Ammar Abdulhamid kicked off a Trump-heavy week on the site with his perspective as a Syrian-American on the election of Donald Trump.
John Bellinger posted an excerpt from his Lloyd Cutler Rule of Law Lecture on "Law and the Use of Force: Challenges for the Next President.”
Susan Landau argued that the election of Donald Trump has made securing communications without exceptional access for law enforcement newly important.
Timothy Edgar warned about Trump’s proposal to “close that internet up.”
Daniel Byman evaluated Trump’s suggestion that the United States should work with Syrian President Bashar al-Assad against the Islamic State.
Clara Hendrickson flagged a new episode of the Chess Clock Debates of interest to Lawfare readers, featuring a debate between Daniel Byman and David Luban on whether there is an obligation to serve in a Trump administration.
On that note, Benjamin Wittes pondered the relative morality of serving in a Trump administration for career officials, those considering taking a job, and possible political appointees.
Jane Chong argued that the Trump administration presents important security risks—both because of the appointments of General Michael Flynn and Steve Bannon, and because of Trump’s many conflicts of interest.
Stephanie Leutert pointed out that Trump's promise to deport two to three million criminal immigrants in the country is underpinned by an incorrect DHS statistic.
In an interesting epistemological twist, Jack Goldsmith argued that our collective “libertarian panic” over possible abuses of presidential power under Trump actually helps keep us safe from such abuses.
Quinta Jurecic argued that Trump’s propensity for bullshitting—in the philosophical sense—calls into question his ability to honor the Oath of Office.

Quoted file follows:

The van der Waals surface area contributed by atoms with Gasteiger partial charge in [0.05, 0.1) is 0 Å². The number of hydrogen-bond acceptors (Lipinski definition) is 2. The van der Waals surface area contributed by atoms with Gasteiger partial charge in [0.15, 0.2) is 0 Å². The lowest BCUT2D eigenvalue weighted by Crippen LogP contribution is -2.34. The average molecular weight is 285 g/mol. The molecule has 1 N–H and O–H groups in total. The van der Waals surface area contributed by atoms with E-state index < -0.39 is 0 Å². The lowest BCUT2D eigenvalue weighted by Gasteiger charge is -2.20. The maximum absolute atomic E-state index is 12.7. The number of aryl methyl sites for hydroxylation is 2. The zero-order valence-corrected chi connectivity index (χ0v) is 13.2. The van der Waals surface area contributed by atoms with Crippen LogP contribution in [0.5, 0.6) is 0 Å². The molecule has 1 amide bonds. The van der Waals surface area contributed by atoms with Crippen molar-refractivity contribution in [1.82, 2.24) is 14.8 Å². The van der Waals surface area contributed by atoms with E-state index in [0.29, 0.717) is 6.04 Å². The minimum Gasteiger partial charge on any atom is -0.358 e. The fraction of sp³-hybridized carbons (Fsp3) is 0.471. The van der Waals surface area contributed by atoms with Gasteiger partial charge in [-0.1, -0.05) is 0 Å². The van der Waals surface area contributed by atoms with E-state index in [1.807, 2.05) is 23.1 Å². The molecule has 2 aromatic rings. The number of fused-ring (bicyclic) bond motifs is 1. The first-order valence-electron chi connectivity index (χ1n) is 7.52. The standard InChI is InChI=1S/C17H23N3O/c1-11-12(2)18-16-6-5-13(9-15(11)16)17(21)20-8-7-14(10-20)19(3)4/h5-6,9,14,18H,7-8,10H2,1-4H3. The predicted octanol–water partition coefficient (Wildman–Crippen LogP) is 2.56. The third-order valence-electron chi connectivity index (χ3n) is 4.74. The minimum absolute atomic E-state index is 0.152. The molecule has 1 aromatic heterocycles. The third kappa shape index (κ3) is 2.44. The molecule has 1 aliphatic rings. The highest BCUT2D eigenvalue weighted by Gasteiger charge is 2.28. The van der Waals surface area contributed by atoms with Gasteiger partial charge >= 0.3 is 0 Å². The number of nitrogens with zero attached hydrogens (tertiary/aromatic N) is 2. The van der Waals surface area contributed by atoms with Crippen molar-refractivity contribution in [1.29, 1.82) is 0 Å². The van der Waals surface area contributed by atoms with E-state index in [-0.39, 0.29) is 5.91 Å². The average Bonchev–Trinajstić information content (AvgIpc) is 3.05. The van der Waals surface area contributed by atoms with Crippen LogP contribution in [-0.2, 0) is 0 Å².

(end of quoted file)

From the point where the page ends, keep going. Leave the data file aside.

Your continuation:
Trump also featured heavily in this week’s Lawfare Podcast, in which Benjamin Wittes talked with Bill Banks about Bill’s book Soldiers on the Home Front and legal constraints on the domestic use of the American military.
Bobby Chesney continued his series on “Annals of the Trump Administration” with further thoughts on waterboarding and a note on the statutory waiver that would be needed for General James Mattis to become Secretary of Defense. Paul Rosenzweig also chimed in with a post on Trump’s (likely illegal) proposal to involve the Department of Defense in the protection of civilian cyber infrastructure.
Julian Ku wondered whether President Trump will launch a U.S.-China trade war.
Chris Mirasola provided a new edition of "Water Wars," noting how Philippine President Rodrigo Duterte’s new friendliness toward Beijing has upended the state of affairs in the South China Sea.
J. Dana Stuster updated the "Middle East Ticker," this week reviewing the bombing of hospitals in Aleppo, the Tunisian Truth and Dignity Commission, and the failed truce in Yemen.
Matthew Waxman responded to Dawn Johnsen’s essay on the Obama administration’s security legacy in Foreign Affairs, arguing that Johnsen misreads Obama’s mode of operating within the Youngstown framework.
Ben posted Rational Security, this week featuring a special Thanksgiving Object Lesson:
Walter Haydock suggested that the FBI should begin using artificial intelligence to conduct online investigations of violent extremists.
Quinta noted the release of an updated report on encryption from the Manhattan District Attorney’s Office.
Stewart Baker interviewed Betsy Cooper and Steve Weber on the Steptoe Cyberlaw Podcast.
Michael Gibbs reviewed Oleg Khlevniuk’s new book Stalin: New Biography of a Dictator.
Rick Houghton updated us on dispute resolution mechanisms under the Intermediate-Range Nuclear Forces Treaty.
In the Foreign Policy Essay, Erik Lin-Greenberg wrote that new restrictions on drone exports will likely fail to reduce proliferation of unmanned aerial vehicles.
David Kimball-Stanley ran through the issues at stake in the scuttled settlement to litigation regarding the NYPD’s surveillance of Muslims communities.
And that was the week that was.